The punishment (Zech 7:12-7:14)

“Therefore,

Great wrath

Came from Yahweh of hosts.

‘Just as when I called,

They would not hear,

So,

When they called,

I would not hear.’

Says Yahweh of hosts.

‘I scattered them

With a whirlwind

Among all the nations

That they had not known.

Thus,

The land they left

Was desolate.

Thus,

No one went to and fro.

A pleasant land

Was made desolate.’”

Thus, Yahweh sent punishments to these stubborn Israelites.  Great wrath and anger came from Yahweh of hosts.  Since they would not listen to Yahweh, he was not going to listen to them.  He decided to scatter them to the winds among the various other countries.  Many of these countries, they knew nothing about them.  Thus, the great land of Israel was left desolate.  No one was moving about in this pleasant land that became a desolation.

The sounds from above (Ezek 1:24-1:25)

“When they moved,

I heard the sound

Of their wings.

It was

Like the sound

Of mighty waters.

It was

Like the thunder

Of the Almighty.

It was

Like a sound of tumult.

It was

Like the sound of an army.

When they stopped,

They let down

Their wings.

There came

A voice

From above the dome

Over their heads.

When they stopped,

They let down

Their wings.”

What sounds did Ezekiel hear? He heard the sounds of the wings of these creatures as they moved. This sound was like the sound of mighty waters, like the thunder of the Almighty God, El Shaddai, not that of Yahweh. This sound was like the sound of a great commotion or an army on the move. However, when they stopped moving their wings, a voice came from above the dome over their heads. Then the same phrase was repeated again. When they stopped, they let down their wings.

The sign of the sundial (Isa 38:7-38:8)

“Isaiah said.

‘This is the sign to you

From Yahweh.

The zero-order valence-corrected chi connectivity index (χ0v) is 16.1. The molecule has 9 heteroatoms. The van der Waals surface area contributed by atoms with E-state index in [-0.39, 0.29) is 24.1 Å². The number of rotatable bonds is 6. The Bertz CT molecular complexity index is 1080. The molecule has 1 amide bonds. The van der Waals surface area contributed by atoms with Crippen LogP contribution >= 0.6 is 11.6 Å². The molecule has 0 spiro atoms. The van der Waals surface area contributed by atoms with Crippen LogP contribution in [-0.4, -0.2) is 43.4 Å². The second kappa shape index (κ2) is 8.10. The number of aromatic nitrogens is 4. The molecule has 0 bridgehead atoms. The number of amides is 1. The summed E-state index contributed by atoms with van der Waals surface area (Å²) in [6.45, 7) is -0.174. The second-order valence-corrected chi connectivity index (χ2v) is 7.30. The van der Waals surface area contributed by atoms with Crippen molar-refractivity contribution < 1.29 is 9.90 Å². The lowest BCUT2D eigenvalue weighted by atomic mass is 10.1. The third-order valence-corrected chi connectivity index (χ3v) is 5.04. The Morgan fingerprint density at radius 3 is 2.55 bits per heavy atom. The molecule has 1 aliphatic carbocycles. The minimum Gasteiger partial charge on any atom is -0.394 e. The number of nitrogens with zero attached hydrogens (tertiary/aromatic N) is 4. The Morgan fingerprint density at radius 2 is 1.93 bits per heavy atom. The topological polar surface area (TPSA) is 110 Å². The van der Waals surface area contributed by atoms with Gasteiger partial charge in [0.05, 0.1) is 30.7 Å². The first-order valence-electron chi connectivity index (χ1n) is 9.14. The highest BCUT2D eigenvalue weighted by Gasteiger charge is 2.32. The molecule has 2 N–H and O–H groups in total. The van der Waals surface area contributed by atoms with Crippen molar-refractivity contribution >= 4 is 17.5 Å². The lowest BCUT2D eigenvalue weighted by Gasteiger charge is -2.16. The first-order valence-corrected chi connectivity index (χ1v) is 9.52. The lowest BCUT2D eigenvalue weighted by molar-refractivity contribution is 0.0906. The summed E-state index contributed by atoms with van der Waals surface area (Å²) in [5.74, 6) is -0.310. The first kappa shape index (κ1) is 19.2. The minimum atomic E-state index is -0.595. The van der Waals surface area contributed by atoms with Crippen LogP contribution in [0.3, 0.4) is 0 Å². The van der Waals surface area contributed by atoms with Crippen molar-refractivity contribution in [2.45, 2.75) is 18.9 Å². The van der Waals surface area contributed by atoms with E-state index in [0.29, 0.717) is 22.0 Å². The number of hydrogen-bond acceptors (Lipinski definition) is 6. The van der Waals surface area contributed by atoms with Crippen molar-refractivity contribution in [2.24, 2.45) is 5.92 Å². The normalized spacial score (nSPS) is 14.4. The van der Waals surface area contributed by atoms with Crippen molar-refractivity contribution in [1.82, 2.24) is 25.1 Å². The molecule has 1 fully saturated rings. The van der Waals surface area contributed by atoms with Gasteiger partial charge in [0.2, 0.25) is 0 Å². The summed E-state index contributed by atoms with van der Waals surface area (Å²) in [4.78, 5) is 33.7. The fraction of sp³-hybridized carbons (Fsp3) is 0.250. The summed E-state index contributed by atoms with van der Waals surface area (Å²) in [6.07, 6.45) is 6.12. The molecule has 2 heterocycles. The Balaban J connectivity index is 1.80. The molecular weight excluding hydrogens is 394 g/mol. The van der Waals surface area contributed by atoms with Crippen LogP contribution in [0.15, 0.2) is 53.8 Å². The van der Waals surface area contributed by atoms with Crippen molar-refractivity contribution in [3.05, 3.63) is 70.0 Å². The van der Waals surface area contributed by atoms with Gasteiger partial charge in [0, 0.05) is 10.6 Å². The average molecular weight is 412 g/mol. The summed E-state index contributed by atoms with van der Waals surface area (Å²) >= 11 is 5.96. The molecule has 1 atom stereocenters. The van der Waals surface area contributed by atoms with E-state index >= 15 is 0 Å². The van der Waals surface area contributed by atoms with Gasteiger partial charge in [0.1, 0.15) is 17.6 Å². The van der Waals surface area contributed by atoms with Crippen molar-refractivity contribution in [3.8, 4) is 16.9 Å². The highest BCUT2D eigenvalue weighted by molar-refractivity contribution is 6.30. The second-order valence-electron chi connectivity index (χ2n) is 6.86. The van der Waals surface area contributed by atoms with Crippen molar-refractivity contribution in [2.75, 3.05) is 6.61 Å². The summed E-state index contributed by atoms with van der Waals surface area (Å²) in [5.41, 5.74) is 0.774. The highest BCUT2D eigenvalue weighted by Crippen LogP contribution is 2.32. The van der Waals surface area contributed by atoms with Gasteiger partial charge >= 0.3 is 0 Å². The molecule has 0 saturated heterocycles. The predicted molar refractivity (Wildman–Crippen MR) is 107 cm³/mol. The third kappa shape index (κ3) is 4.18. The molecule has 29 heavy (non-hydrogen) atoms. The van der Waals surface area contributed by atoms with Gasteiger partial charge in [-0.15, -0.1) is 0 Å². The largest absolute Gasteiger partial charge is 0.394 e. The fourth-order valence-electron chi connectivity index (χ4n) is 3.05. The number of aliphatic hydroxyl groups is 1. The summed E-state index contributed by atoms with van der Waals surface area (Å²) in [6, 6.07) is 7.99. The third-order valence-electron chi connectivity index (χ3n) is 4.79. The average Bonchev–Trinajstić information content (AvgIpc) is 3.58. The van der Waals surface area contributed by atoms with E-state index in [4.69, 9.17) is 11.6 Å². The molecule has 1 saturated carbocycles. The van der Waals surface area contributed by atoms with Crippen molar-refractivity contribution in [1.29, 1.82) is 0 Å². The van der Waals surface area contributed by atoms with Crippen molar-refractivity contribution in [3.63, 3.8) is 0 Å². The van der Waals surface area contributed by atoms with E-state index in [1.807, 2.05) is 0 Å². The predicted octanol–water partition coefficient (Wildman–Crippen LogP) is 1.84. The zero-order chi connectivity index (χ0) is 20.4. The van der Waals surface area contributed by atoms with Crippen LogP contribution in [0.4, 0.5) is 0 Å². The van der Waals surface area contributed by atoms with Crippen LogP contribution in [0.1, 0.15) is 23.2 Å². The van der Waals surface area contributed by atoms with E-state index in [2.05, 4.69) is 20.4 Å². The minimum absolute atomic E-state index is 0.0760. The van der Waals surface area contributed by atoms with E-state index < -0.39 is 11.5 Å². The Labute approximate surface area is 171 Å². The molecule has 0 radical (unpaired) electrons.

Yahweh will do this thing

That he has promised.

See!

I will make the shadow

Cast by the declining sun

On the dial of Ahaz

Turn back ten steps.’

So the sun turned back

On the dial

The ten steps

By which it had declined.”

This passage seems out of place here, since the healing of King Hezekiah is at the end of this chapter. This backwards moving of the sundial is the sign that Isaiah was to give to King Hezekiah. Instead of Isaiah crying out, this is an abbreviated version of what appeared to 2 Kings, chapter 20, with just the simple statement of Isaiah. This sundial had been installed by King Hezekiah’s father, King Ahaz (736-716 BCE). Since moving forward would not be difficult and was normal. However, if the shadow moved backward, that would be a strange. Thus the sundial moved back 10 intervals, indicating that the sun had moved backwards, which would have been miraculous. If they only knew that the earth was moving and not the sun, they would have been even more astonished.

Manual work versus wisdom (Sir 38:24-38:26)

“The wisdom of the scribe

Depends on the opportunity

Of leisure.

Only the one who has little business

Can become wise.

How can one become wise

Who handles the plow?

How can one become wise

Who glories in the shaft of a goad?

How can one become wise

Who drives oxen?

How can one become wise

Who is occupied with their work?

How can one become wise

Whose talk is about bulls?

He sets his heart on plowing furrows.